Sergey Volkov schrieb:
> Now I'm trying to create instance-var-less storage:
> #
> class C
>     def self.arr_meth( sym )
>         arr = []
>         define_method sym.to_sym, lambda{ arr }
>     end
>     arr_meth :arm
> end
> ca = C.new; ca.arm << 10
> cb = C.new; cb.arm << 20
> p ca.arm #-> [10, 20]
> p cb.arm #-> [10, 20]
> p( ca.arm.eql?( cb.arm ) ) #-> true
> #
> Why ca.arm, cb.arm share same local variable?
> Is it bug or feature?

Sergey, your code creates the local variable "arr" and the corresponding 
lexical closure once for the class "C", so all instances of "C" share 
the local variable. If you want to have a local variable per instance 
without using instance variables, you have to define a closure per instance:

  1  class C
  2    def self.arr_meth( sym )
  3      define_method sym.to_sym, lambda{
  4        arr = []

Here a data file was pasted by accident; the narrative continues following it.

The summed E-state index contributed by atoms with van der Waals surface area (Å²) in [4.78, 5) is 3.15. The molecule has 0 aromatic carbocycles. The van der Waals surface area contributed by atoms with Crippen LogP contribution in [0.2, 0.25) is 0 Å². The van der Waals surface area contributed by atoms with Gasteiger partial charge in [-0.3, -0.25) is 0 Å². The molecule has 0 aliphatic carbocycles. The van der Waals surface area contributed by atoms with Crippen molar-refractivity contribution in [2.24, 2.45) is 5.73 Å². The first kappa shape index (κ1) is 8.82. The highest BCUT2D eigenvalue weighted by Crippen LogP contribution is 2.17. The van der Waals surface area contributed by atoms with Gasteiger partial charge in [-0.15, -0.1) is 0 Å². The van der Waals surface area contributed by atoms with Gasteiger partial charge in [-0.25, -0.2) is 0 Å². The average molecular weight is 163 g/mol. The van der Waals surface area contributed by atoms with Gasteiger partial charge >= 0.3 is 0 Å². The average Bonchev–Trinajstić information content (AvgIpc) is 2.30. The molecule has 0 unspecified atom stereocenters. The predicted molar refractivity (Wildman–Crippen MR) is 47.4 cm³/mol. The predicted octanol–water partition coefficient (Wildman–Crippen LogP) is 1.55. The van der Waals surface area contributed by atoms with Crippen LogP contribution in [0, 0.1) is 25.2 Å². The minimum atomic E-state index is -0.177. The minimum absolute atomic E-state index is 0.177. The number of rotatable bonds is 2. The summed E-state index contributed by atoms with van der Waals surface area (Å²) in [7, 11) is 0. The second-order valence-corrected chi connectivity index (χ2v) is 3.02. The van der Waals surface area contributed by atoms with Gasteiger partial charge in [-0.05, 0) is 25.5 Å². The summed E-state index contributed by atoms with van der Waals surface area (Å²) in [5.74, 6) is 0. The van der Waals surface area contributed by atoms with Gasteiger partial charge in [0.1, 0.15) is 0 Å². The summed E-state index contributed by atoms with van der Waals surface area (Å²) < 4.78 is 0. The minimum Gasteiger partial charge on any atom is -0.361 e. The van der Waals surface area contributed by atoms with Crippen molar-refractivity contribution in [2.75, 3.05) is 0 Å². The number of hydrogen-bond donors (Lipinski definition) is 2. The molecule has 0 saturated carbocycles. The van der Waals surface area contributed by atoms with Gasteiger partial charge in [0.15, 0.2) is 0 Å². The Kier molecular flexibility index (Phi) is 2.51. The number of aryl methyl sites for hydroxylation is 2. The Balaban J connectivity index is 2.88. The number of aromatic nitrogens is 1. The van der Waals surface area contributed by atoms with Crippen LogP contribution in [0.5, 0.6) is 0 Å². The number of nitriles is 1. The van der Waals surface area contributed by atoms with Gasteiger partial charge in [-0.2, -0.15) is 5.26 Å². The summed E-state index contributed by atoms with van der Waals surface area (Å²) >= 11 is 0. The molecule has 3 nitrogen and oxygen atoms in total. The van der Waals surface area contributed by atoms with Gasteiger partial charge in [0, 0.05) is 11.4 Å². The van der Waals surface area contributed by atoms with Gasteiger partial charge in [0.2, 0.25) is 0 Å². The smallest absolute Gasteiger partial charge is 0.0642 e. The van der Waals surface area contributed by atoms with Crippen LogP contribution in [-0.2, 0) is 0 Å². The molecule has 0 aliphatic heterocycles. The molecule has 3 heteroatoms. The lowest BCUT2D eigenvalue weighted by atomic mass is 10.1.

5        class << self; self; end.instance_eval {
  6          define_method sym.to_sym, lambda{ arr }
  7        }
  8        arr
  9      }
10    end
11    arr_meth :arm
12  end

When you call "arr_meth" in line 11, the instance method is defined for 
class "C", containing the code in lines 4..8. As in your original 
implementation, this code is shared for all instances of "C".

Now, when you call this method for an instance for the first time, the 
local variable is created in line 4. Lines 5..7 create the lexical 
closure for this instance only by defining the method in the singleton 
class of this instance.

Line 5 gets the singleton class of "self", returns it, and calls 
"instance_eval" on it, which finally calls "define_method" in line 6. 
You can't call "define_method" directly on the singleton class, because 
it's a private method.

Regards,
Pit